And what I always come up with is that the one thing that was always present was my parent's choice to give us their time, willingly and joyfully. My parents don't do much of anything without thinking about their children and grandchildren. They are selfless and kind and generous.


  1. This is lovely Jonsi.

    I remember being an annoyance to my mother as a child. We spent a lot of time together, but it was directed and dictated by what she needed/wanted to do (running errands, shopping, etc.) I rarely remember her doing anything with me because she wanted to spend time with me, being in my life (as opposed to me being in her life. Funny how with narcs, you are either in there life, or your not. There is no "sharing" of life). My mom would most likely say she gave a lot of her time to me and my sister: cooking, cleaning, picking up after us, doing things FOR us. But actually giving willing of her time with us, not so much. Dad wasn't much better.

    In fact, I can remember feeling often that I took up too much of my parents time. I chose not to participate in extra curricular activities or not go to friends houses, because I knew it would be an inconvenience to them. They'd have to find money for that sports uniform, or figure out how to get me home from practice, or go to my games. Even when my parents (well, really only my mother) came to my theater productions, I felt like I had put her out because she had to take time off work.

    At least, I know that I'm doing something right as a parent myself. I love to give my kids my time. To spend time listening to them, playing with them, teaching them, exposing them to new things in the world.

    1. I think DH's parents would say the same. They think they gave him time. But they really didn't. And I know that if that's what I was witnessing with DH as an adult, it's just an extension of how they treated him as a child. He didn't get their time or willing attention. He got obligation, and nothing more.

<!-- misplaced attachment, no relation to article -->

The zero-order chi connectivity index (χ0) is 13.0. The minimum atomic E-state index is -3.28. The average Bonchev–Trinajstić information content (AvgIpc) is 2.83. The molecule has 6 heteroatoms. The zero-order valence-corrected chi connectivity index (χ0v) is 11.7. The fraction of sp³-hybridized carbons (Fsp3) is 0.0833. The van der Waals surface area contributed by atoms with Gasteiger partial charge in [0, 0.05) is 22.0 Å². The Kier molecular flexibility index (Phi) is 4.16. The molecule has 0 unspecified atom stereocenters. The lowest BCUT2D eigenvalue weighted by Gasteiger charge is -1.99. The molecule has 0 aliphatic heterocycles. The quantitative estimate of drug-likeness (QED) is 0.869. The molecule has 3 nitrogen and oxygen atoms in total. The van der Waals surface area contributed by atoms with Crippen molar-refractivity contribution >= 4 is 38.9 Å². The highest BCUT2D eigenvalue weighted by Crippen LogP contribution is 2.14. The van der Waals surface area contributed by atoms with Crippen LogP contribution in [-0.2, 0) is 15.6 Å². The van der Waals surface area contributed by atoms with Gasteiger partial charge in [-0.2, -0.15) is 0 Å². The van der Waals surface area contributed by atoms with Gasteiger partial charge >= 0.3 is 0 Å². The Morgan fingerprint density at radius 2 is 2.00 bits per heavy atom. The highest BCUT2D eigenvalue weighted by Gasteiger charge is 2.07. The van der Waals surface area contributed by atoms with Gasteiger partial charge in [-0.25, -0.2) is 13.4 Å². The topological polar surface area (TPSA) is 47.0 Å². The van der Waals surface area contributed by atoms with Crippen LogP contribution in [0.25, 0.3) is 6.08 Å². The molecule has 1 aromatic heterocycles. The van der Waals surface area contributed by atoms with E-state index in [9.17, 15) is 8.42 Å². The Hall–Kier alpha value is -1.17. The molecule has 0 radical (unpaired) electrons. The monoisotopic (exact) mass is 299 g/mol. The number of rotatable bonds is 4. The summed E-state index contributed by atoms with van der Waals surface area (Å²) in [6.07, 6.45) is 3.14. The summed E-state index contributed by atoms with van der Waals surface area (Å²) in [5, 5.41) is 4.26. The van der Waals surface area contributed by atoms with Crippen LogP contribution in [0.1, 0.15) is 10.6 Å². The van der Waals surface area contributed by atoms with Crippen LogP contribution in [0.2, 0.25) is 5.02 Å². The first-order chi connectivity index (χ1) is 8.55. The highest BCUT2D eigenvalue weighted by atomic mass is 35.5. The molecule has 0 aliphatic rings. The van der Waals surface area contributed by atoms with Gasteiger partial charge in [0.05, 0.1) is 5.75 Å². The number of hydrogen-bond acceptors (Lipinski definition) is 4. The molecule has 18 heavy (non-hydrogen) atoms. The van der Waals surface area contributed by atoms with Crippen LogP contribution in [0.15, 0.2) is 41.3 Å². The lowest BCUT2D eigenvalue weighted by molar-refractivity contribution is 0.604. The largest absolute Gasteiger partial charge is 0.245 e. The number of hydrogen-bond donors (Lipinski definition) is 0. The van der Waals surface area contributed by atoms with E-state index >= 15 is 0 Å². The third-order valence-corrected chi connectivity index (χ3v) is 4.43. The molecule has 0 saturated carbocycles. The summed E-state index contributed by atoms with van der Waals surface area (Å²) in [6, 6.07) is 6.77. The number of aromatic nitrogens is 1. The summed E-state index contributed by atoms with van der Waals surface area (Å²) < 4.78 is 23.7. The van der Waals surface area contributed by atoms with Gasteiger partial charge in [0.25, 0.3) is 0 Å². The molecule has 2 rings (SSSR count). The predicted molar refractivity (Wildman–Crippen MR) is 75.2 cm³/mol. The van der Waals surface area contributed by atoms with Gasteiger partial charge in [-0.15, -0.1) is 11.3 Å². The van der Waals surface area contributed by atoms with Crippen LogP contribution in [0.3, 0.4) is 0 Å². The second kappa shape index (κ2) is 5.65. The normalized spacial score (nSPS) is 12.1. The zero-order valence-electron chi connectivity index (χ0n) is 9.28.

I don't ever remember feeling like I was just a chore on my parent's checklist. And I can only imagine how terrible that must feel for a child.

    2. Same here, Jonsi. DH had much the same upbringing. I remember being shocked when he told me a punishment as a child for him was to go without speaking to his parents. I can't imagine that. Not being allowed to speak as a punishment to the family. My parents would never have dreamed up such a punishment- conversation about what I did as wrong was crucial to being punished. I was encouraged to talk to them. I can't fathom growing up in a house where it was discouraged as punishment.
      Another thing that sticks out to me was the face DH was molested by strangers as a child. The way his parents keep it a secret (it's THEIR fault for not being there for him in the first place)- and the way they brush him under the rug and ship him to therapy. Just terrible.
      They have never acknowledged what he's been through- but stifled him and silenced him lest his asshole siblings be affected by THEIR mistakes. It sickens me.
      It was always very clear to me no one in his family ever took the time to bond with DH- to understand him. To be there. It simply wasn't done.
      I feel this is incredibly common with ACoN's and yet it always surprises me at the extent some parents go to hide their own flaws. To do anything on earth NOT to talk about issues within a family.

    3. Uck. Dysfunctional families are the world's "best" secret keepers, in that they bury everything and refuse to ever talk about it and pretend it doesn't exist, even though it DOES exist and it all just sits there rotting. How horrible. And kids don't have coping mechanisms for anything, which is why they have to come up with unhealthy ways of keeping their emotional selves intact. (Which of course, they end up taking with them into their adult lives).

      What you describe sickens me too. It's painful to hear about, let alone to have lived it. I'm so sorry.